Jindal's desperate hypocrisy: By his own standard, Louisiana's governor is an arrogant, lawless cynic

Bobby Jindal, who blasts Obama for executive action on immigration, is unilaterally enforcing "religious freedom"

Published May 20, 2015 6:00PM (EDT)

  (AP/Molly Riley)
(AP/Molly Riley)

There’s a noticeable desperation surrounding Louisiana governor Bobby Jindal. It’s the desperation of a man who is still clinging to his reputation as the next big thing in Republican politics, even though it has been completely eroded away as the GOP has moved on to newer, fresher up-and-coming stars with far less political baggage. Jindal formed his presidential exploratory committee this week, and he’ll come into the 2016 race with just over one percent of Republican primary voters backing his candidacy, putting him on the same level as dead-end candidates Carly Fiorina and Lindsey Graham. In his own deep-red state, Jindal’s approval rating is abysmally low – lower than that of crummy socialist dictator Barack Obama. But he’s still out there, trying to stir the pot and force people to remember the good old days of Bobby Jindal: Republican Savior.

His latest attention-grabbing move is an executive order to “enforce the intent of a religious freedom bill” that failed to make it out of the Louisiana legislature. You probably recall last month’s conflagration over Indiana’s “religious freedom” legislation that would have given businesses stronger legal protections to discriminate against gay customers. Jindal, ever eager to insert himself into roiling controversies, declared his support for the Indiana law and said he’d push for Louisiana to pass its own “religious freedom” law which was substantially worse than the Hoosier State’s version. Jindal’s 2016 game plan seems to revolve around picking fights on cultural issues to endear himself to Christian conservatives, and a battle over gay rights fits nicely into that strategy.

He ran into a bit of a hiccup, though, when a Louisiana House committee voted overwhelmingly to effectively kill the “religious freedom” bill. Undeterred, Jindal issued his executive order. “We will be issuing an Executive Order shortly that will accomplish the intent of HB 707 to prevent the state from discriminating against persons or entities with deeply held religious beliefs that marriage is between one man and one woman,” his office said in a statement.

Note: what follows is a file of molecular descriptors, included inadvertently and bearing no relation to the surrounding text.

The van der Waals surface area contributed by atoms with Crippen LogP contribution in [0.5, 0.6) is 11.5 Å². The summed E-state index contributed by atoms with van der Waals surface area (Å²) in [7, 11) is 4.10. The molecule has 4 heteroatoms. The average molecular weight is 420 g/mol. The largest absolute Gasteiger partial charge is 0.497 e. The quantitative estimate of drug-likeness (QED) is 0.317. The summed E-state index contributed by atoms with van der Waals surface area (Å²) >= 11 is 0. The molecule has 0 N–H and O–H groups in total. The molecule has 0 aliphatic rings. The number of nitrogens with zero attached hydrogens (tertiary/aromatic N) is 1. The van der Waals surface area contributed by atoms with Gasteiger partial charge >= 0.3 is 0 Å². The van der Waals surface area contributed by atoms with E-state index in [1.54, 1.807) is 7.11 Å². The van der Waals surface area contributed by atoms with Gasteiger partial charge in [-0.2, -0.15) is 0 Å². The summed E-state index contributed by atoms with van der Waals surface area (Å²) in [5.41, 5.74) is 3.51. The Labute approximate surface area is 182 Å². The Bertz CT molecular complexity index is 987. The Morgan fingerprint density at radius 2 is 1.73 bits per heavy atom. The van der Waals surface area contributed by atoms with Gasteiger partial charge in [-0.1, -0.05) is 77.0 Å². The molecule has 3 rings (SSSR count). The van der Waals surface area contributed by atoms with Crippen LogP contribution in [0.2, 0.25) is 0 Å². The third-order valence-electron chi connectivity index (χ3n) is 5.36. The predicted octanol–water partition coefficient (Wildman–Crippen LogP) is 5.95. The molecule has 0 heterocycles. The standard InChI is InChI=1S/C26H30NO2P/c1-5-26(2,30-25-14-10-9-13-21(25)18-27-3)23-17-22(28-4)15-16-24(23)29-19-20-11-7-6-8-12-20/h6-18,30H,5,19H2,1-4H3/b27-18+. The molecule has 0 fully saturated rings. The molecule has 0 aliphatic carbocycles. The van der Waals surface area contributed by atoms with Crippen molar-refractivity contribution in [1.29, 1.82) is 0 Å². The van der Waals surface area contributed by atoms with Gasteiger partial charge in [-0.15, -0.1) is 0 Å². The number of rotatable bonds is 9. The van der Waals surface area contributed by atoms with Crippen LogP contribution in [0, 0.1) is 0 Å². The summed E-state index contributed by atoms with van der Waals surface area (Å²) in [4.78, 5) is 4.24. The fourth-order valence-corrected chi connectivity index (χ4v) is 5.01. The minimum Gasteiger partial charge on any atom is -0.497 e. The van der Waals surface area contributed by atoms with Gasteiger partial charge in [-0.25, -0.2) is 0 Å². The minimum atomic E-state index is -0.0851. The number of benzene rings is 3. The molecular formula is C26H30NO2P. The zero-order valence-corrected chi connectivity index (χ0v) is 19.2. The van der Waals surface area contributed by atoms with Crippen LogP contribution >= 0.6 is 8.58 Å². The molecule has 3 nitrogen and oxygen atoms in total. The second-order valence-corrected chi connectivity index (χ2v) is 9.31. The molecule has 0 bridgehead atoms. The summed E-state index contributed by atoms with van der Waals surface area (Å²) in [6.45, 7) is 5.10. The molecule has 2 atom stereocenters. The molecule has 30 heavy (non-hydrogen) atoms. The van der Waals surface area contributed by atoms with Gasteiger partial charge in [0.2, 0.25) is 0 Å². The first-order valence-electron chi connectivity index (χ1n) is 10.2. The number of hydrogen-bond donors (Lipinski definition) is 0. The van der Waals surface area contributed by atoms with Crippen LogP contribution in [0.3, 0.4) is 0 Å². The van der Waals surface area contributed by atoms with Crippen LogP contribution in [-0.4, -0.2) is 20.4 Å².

So now Jindal, who pals around with some of the worst anti-gay bigots reality TV has to offer, can boast during the GOP primary debates that he single-handedly protected Louisiana’s religious freedom from the threat posed by equal rights the dignified treatment gay people. But in doing so, he’s exposed himself as something of a glaring hypocrite.

Consider what Jindal did here. His state legislature refused to move forward on a piece of legislation that he considered crucial. So rather than respect the will of the elected representatives, Jindal cut them out of the loop and took unilateral action. If you’ve been following the ongoing debate over immigration reform, then you’ve probably heard some of the vicious attacks Republicans and conservatives have directed at Barack Obama for unilaterally imposing "amnesty" by taking executive actions on deportations.

Any guesses as to which Southern Republican governor has been one of the most vocal critics of the president on this issue?

After the 2014 midterms, when Obama said he would move forward with an expansion of deportation protections for undocumented immigrants, Jindal lashed out at the president for crassly using the issue to distract from criticisms of his record. “He certainly doesn’t want to talk about his track record in terms of economic growth,” Jindal said in a statement. “He doesn’t want to talk about his track record in terms of health care or education or energy. I think this is a cynical attempt to change the topic.”

In December 2014, Jindal attacked Obama’s executive actions again, saying that Obama should work with Congress if he wants changes to immigration law: “If the President wants to make the case that the law should be changed, he should go make the case to Congress and our people. This is an arrogant, cynical political move by the President, and it’s why so many Americans no longer trust this President to solve the problems we face.”

And in February, Jindal celebrated a court decision halting Obama’s executive actions, calling the president lawless for ignoring the legislative branch. “On his own volition, President Obama ignored the law and the will of the American people,” Jindal’s statement read. “President Obama did this on his own because he knows the American people reject the idea and he couldn’t pass it in Congress. Fortunately, the rule of law is something President Obama cannot sidestep.”

It’s hard to reconcile these statements with Jindal’s own actions, but he’s probably thinking that Republican primary voters will overlook his hypocrisy given that he’s using his official powers to mount a stand against the advance of gay rights. And he’s probably right! Hell, this might even push him up to two percent in the polls. Look out, Rick Santorum! For Bobby Jindal, there’s literally nowhere to go but up.

By Simon Maloy

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